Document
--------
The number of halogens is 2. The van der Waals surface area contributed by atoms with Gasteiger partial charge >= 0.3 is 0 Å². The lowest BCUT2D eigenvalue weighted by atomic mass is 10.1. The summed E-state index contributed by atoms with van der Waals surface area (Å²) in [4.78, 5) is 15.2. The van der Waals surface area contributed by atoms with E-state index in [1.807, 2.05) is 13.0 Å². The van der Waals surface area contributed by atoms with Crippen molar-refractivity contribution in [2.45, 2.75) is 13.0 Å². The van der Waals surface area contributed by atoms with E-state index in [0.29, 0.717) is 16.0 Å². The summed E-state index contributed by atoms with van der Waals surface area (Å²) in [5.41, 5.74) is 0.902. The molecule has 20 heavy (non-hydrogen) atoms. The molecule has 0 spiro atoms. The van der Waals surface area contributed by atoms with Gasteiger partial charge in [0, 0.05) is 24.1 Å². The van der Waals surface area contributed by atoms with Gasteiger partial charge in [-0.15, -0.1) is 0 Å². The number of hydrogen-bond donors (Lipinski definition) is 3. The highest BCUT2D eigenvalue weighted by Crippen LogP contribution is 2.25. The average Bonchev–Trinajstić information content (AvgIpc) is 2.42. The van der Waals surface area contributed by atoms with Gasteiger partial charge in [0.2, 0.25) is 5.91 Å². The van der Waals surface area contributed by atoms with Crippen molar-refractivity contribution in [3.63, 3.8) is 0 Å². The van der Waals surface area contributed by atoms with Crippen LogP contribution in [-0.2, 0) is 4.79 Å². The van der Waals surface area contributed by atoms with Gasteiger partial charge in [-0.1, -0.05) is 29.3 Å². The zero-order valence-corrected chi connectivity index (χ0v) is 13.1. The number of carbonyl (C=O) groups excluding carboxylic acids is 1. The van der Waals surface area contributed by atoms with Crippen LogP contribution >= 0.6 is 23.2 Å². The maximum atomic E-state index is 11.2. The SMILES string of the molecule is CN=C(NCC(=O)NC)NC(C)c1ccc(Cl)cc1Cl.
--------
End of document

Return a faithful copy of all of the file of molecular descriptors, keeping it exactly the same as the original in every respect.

The number of halogens is 2. The van der Waals surface area contributed by atoms with Gasteiger partial charge >= 0.3 is 0 Å². The lowest BCUT2D eigenvalue weighted by atomic mass is 10.1. The summed E-state index contributed by atoms with van der Waals surface area (Å²) in [4.78, 5) is 15.2. The van der Waals surface area contributed by atoms with E-state index in [1.807, 2.05) is 13.0 Å². The van der Waals surface area contributed by atoms with Crippen molar-refractivity contribution in [2.45, 2.75) is 13.0 Å². The van der Waals surface area contributed by atoms with E-state index in [0.29, 0.717) is 16.0 Å². The summed E-state index contributed by atoms with van der Waals surface area (Å²) in [5.41, 5.74) is 0.902. The molecule has 20 heavy (non-hydrogen) atoms. The molecule has 0 spiro atoms. The van der Waals surface area contributed by atoms with Gasteiger partial charge in [0, 0.05) is 24.1 Å². The van der Waals surface area contributed by atoms with Gasteiger partial charge in [-0.15, -0.1) is 0 Å². The number of hydrogen-bond donors (Lipinski definition) is 3. The highest BCUT2D eigenvalue weighted by Crippen LogP contribution is 2.25. The average Bonchev–Trinajstić information content (AvgIpc) is 2.42. The van der Waals surface area contributed by atoms with Gasteiger partial charge in [0.2, 0.25) is 5.91 Å². The van der Waals surface area contributed by atoms with Crippen molar-refractivity contribution in [3.63, 3.8) is 0 Å². The van der Waals surface area contributed by atoms with Crippen LogP contribution in [-0.2, 0) is 4.79 Å². The van der Waals surface area contributed by atoms with Gasteiger partial charge in [-0.1, -0.05) is 29.3 Å². The zero-order valence-corrected chi connectivity index (χ0v) is 13.1. The number of carbonyl (C=O) groups excluding carboxylic acids is 1. The van der Waals surface area contributed by atoms with Crippen LogP contribution >= 0.6 is 23.2 Å². The maximum atomic E-state index is 11.2. The SMILES string of the molecule is CN=C(NCC(=O)NC)NC(C)c1ccc(Cl)cc1Cl.